The Largest Emerald Ever Discovered

Written by Hannah Ward
Published: June 22, 2022
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Emeralds are one of the rarest gemstones in the world. They are actually more rare and more expensive than even diamonds. Emeralds date back around 3 million years, but they were first mined in Egypt in 1,500BC. However, although they are found widely around the world, nowadays most emeralds are mined in Brazil, Colombia, and Zambia. When emeralds are first unearthed during the mining process, they look nothing like the small gems we probably imagine. Instead, they are often found as crystals that can vary in size. Some are even discovered in large blocks containing several emerald crystals embedded together. So just how big was the largest emerald ever discovered?  Join us as we find out!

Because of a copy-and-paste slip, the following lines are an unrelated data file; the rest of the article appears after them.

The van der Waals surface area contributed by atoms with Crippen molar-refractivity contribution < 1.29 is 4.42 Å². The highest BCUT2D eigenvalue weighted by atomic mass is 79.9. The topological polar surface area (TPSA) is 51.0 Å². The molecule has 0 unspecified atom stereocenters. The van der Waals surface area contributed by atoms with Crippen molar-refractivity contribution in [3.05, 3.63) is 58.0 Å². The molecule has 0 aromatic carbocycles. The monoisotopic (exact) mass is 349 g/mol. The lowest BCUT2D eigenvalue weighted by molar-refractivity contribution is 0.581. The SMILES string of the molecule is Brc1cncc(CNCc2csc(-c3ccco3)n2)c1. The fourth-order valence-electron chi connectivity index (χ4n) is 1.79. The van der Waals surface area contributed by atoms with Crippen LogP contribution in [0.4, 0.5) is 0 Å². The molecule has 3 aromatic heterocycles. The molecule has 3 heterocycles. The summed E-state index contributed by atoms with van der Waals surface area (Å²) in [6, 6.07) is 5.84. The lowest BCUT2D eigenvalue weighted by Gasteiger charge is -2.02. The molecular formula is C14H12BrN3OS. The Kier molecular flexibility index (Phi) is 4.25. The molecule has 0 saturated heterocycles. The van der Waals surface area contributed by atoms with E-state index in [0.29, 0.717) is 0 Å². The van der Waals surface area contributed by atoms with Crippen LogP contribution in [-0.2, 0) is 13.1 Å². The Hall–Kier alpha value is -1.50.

What are Emeralds?


Emeralds are usually dark green in color.

©Victor Moussa/

Emeralds are gemstones that form from the mineral beryl. Or to be specific, they form from a mixture of aluminum, beryllium, oxygen, and silicone. All of these elements are found deep in the Earth’s crust. These elements are all in hydrothermal veins which are filled with hot water. As the water cools under certain conditions emerald crystals begin to form. Like all gems, emeralds have a certain shape that they typically develop in – this is known as a habit.  Most emeralds form in a six-sided prism, although they can be in other shapes and forms too.